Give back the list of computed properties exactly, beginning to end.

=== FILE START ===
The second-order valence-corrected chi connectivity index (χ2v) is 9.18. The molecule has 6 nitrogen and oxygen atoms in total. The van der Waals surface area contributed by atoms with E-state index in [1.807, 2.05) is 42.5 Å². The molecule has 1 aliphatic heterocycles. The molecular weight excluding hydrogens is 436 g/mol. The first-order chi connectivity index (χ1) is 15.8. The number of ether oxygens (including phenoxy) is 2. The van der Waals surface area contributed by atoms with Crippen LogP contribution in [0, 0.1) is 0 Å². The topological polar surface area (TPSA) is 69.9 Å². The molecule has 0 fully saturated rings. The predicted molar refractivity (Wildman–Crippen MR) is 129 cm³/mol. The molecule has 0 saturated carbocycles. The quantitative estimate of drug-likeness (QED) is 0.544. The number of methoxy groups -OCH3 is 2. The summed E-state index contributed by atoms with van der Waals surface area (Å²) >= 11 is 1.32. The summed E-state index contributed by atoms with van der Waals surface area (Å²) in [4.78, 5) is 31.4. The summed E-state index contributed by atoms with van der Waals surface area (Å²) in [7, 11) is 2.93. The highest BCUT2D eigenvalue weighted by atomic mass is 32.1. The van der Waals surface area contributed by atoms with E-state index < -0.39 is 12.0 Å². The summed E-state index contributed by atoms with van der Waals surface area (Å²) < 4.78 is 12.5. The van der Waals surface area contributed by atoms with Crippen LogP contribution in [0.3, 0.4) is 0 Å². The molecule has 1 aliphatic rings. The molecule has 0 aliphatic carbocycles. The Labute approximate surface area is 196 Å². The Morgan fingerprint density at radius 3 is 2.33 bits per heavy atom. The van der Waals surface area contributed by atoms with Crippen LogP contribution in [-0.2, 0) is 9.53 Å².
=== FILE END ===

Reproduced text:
The second-order valence-corrected chi connectivity index (χ2v) is 9.18. The molecule has 6 nitrogen and oxygen atoms in total. The van der Waals surface area contributed by atoms with E-state index in [1.807, 2.05) is 42.5 Å². The molecule has 1 aliphatic heterocycles. The molecular weight excluding hydrogens is 436 g/mol. The first-order chi connectivity index (χ1) is 15.8. The number of ether oxygens (including phenoxy) is 2. The van der Waals surface area contributed by atoms with Crippen LogP contribution in [0, 0.1) is 0 Å². The topological polar surface area (TPSA) is 69.9 Å². The molecule has 0 fully saturated rings. The predicted molar refractivity (Wildman–Crippen MR) is 129 cm³/mol. The molecule has 0 saturated carbocycles. The quantitative estimate of drug-likeness (QED) is 0.544. The number of methoxy groups -OCH3 is 2. The summed E-state index contributed by atoms with van der Waals surface area (Å²) >= 11 is 1.32. The summed E-state index contributed by atoms with van der Waals surface area (Å²) in [4.78, 5) is 31.4. The summed E-state index contributed by atoms with van der Waals surface area (Å²) in [7, 11) is 2.93. The highest BCUT2D eigenvalue weighted by atomic mass is 32.1. The van der Waals surface area contributed by atoms with E-state index < -0.39 is 12.0 Å². The summed E-state index contributed by atoms with van der Waals surface area (Å²) < 4.78 is 12.5. The van der Waals surface area contributed by atoms with Crippen LogP contribution in [0.3, 0.4) is 0 Å². The molecule has 1 aliphatic rings. The molecule has 0 aliphatic carbocycles. The Labute approximate surface area is 196 Å². The Morgan fingerprint density at radius 3 is 2.33 bits per heavy atom. The van der Waals surface area contributed by atoms with Crippen LogP contribution in [-0.2, 0) is 9.53 Å².